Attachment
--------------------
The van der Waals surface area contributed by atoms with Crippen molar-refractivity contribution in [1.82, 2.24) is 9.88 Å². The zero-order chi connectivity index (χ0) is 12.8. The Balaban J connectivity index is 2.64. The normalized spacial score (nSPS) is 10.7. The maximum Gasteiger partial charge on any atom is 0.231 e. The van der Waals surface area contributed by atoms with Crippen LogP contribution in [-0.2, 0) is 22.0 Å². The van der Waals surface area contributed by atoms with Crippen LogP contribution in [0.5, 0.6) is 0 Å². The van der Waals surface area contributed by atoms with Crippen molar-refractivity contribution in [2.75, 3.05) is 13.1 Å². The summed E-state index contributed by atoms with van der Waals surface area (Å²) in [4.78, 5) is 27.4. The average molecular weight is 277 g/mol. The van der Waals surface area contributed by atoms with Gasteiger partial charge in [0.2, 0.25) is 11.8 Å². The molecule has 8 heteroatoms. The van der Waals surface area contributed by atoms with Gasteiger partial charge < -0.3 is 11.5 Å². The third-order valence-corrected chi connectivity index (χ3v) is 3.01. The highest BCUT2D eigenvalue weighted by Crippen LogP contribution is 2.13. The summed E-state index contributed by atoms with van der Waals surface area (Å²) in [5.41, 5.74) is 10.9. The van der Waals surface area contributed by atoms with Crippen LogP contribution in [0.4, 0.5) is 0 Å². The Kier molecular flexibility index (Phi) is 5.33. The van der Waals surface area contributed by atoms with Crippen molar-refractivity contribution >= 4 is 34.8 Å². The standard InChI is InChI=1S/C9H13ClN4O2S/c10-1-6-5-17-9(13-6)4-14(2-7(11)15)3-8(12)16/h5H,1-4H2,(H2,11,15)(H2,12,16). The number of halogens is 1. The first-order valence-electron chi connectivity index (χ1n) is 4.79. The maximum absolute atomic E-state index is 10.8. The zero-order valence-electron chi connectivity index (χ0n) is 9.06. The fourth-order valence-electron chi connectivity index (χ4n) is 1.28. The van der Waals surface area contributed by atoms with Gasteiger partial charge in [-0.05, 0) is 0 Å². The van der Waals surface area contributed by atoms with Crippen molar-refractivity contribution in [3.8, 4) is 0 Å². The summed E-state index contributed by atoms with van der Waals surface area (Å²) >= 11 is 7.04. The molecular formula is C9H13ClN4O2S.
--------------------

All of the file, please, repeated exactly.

The van der Waals surface area contributed by atoms with Crippen molar-refractivity contribution in [1.82, 2.24) is 9.88 Å². The zero-order chi connectivity index (χ0) is 12.8. The Balaban J connectivity index is 2.64. The normalized spacial score (nSPS) is 10.7. The maximum Gasteiger partial charge on any atom is 0.231 e. The van der Waals surface area contributed by atoms with Crippen LogP contribution in [-0.2, 0) is 22.0 Å². The van der Waals surface area contributed by atoms with Crippen LogP contribution in [0.5, 0.6) is 0 Å². The van der Waals surface area contributed by atoms with Crippen molar-refractivity contribution in [2.75, 3.05) is 13.1 Å². The summed E-state index contributed by atoms with van der Waals surface area (Å²) in [4.78, 5) is 27.4. The average molecular weight is 277 g/mol. The van der Waals surface area contributed by atoms with Gasteiger partial charge in [0.2, 0.25) is 11.8 Å². The molecule has 8 heteroatoms. The van der Waals surface area contributed by atoms with Gasteiger partial charge < -0.3 is 11.5 Å². The third-order valence-corrected chi connectivity index (χ3v) is 3.01. The highest BCUT2D eigenvalue weighted by Crippen LogP contribution is 2.13. The summed E-state index contributed by atoms with van der Waals surface area (Å²) in [5.41, 5.74) is 10.9. The van der Waals surface area contributed by atoms with Crippen LogP contribution in [0.4, 0.5) is 0 Å². The Kier molecular flexibility index (Phi) is 5.33. The van der Waals surface area contributed by atoms with Crippen molar-refractivity contribution >= 4 is 34.8 Å². The standard InChI is InChI=1S/C9H13ClN4O2S/c10-1-6-5-17-9(13-6)4-14(2-7(11)15)3-8(12)16/h5H,1-4H2,(H2,11,15)(H2,12,16). The number of halogens is 1. The first-order valence-electron chi connectivity index (χ1n) is 4.79. The maximum absolute atomic E-state index is 10.8. The zero-order valence-electron chi connectivity index (χ0n) is 9.06. The fourth-order valence-electron chi connectivity index (χ4n) is 1.28. The van der Waals surface area contributed by atoms with Gasteiger partial charge in [-0.05, 0) is 0 Å². The van der Waals surface area contributed by atoms with Crippen molar-refractivity contribution in [3.8, 4) is 0 Å². The summed E-state index contributed by atoms with van der Waals surface area (Å²) >= 11 is 7.04. The molecular formula is C9H13ClN4O2S.